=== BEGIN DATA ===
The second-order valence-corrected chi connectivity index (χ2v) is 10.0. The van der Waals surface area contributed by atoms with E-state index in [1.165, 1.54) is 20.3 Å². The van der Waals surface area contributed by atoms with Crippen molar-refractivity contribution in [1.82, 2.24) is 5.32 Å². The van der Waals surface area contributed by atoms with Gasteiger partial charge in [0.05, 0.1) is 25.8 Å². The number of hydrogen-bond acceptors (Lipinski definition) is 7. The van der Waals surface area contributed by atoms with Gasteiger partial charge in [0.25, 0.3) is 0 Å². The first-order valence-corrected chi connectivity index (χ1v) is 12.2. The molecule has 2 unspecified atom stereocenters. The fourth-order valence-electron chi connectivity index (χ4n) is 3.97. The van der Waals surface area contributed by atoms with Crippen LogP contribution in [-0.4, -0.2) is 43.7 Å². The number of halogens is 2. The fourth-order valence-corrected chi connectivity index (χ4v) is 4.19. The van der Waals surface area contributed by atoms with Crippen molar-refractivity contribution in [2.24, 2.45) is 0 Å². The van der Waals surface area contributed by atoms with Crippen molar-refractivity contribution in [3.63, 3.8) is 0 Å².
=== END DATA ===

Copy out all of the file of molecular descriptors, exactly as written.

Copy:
The second-order valence-corrected chi connectivity index (χ2v) is 10.0. The van der Waals surface area contributed by atoms with E-state index in [1.165, 1.54) is 20.3 Å². The van der Waals surface area contributed by atoms with Crippen molar-refractivity contribution in [1.82, 2.24) is 5.32 Å². The van der Waals surface area contributed by atoms with Gasteiger partial charge in [0.05, 0.1) is 25.8 Å². The number of hydrogen-bond acceptors (Lipinski definition) is 7. The van der Waals surface area contributed by atoms with Gasteiger partial charge in [0.25, 0.3) is 0 Å². The first-order valence-corrected chi connectivity index (χ1v) is 12.2. The molecule has 2 unspecified atom stereocenters. The fourth-order valence-electron chi connectivity index (χ4n) is 3.97. The van der Waals surface area contributed by atoms with Crippen LogP contribution in [-0.4, -0.2) is 43.7 Å². The number of halogens is 2. The fourth-order valence-corrected chi connectivity index (χ4v) is 4.19. The van der Waals surface area contributed by atoms with Crippen molar-refractivity contribution in [2.24, 2.45) is 0 Å². The van der Waals surface area contributed by atoms with Crippen molar-refractivity contribution in [3.63, 3.8) is 0 Å².